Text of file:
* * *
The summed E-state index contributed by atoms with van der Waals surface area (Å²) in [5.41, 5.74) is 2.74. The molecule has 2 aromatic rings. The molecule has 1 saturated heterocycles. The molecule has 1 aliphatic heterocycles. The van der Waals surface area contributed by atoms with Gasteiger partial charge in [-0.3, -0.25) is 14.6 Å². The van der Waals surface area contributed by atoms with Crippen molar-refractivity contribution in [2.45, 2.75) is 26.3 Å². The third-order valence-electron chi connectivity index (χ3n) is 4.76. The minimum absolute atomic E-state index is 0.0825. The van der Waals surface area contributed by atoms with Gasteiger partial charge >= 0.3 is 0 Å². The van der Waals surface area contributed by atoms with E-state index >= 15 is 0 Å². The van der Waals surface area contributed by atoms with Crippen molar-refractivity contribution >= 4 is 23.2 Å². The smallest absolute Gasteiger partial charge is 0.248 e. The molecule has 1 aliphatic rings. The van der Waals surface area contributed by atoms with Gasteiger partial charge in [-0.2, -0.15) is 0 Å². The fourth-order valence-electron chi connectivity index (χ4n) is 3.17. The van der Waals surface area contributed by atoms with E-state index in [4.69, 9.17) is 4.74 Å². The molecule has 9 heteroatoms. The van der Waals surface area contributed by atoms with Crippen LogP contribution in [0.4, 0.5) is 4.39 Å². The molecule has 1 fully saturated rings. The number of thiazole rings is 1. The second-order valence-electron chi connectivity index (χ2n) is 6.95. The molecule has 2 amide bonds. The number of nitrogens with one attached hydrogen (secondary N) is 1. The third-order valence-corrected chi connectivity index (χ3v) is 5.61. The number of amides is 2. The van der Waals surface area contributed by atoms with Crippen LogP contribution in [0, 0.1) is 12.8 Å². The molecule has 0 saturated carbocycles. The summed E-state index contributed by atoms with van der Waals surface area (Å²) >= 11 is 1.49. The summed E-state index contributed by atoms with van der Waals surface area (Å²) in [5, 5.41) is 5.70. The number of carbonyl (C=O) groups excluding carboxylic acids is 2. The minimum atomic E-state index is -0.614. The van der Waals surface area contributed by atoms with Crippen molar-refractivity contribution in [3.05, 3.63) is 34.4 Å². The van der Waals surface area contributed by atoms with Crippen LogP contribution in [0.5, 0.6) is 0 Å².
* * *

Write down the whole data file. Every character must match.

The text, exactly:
The summed E-state index contributed by atoms with van der Waals surface area (Å²) in [5.41, 5.74) is 2.74. The molecule has 2 aromatic rings. The molecule has 1 saturated heterocycles. The molecule has 1 aliphatic heterocycles. The van der Waals surface area contributed by atoms with Gasteiger partial charge in [-0.3, -0.25) is 14.6 Å². The van der Waals surface area contributed by atoms with Crippen molar-refractivity contribution in [2.45, 2.75) is 26.3 Å². The third-order valence-electron chi connectivity index (χ3n) is 4.76. The minimum absolute atomic E-state index is 0.0825. The van der Waals surface area contributed by atoms with Gasteiger partial charge >= 0.3 is 0 Å². The van der Waals surface area contributed by atoms with E-state index >= 15 is 0 Å². The van der Waals surface area contributed by atoms with Crippen molar-refractivity contribution >= 4 is 23.2 Å². The smallest absolute Gasteiger partial charge is 0.248 e. The molecule has 1 aliphatic rings. The van der Waals surface area contributed by atoms with Gasteiger partial charge in [-0.2, -0.15) is 0 Å². The fourth-order valence-electron chi connectivity index (χ4n) is 3.17. The van der Waals surface area contributed by atoms with E-state index in [4.69, 9.17) is 4.74 Å². The molecule has 9 heteroatoms. The van der Waals surface area contributed by atoms with Crippen LogP contribution in [0.4, 0.5) is 4.39 Å². The molecule has 1 fully saturated rings. The number of thiazole rings is 1. The second-order valence-electron chi connectivity index (χ2n) is 6.95. The molecule has 2 amide bonds. The number of nitrogens with one attached hydrogen (secondary N) is 1. The third-order valence-corrected chi connectivity index (χ3v) is 5.61. The number of amides is 2. The van der Waals surface area contributed by atoms with Crippen LogP contribution in [0, 0.1) is 12.8 Å². The molecule has 0 saturated carbocycles. The summed E-state index contributed by atoms with van der Waals surface area (Å²) >= 11 is 1.49. The summed E-state index contributed by atoms with van der Waals surface area (Å²) in [5, 5.41) is 5.70. The number of carbonyl (C=O) groups excluding carboxylic acids is 2. The minimum atomic E-state index is -0.614. The van der Waals surface area contributed by atoms with Crippen molar-refractivity contribution in [3.05, 3.63) is 34.4 Å². The van der Waals surface area contributed by atoms with Crippen LogP contribution in [0.5, 0.6) is 0 Å².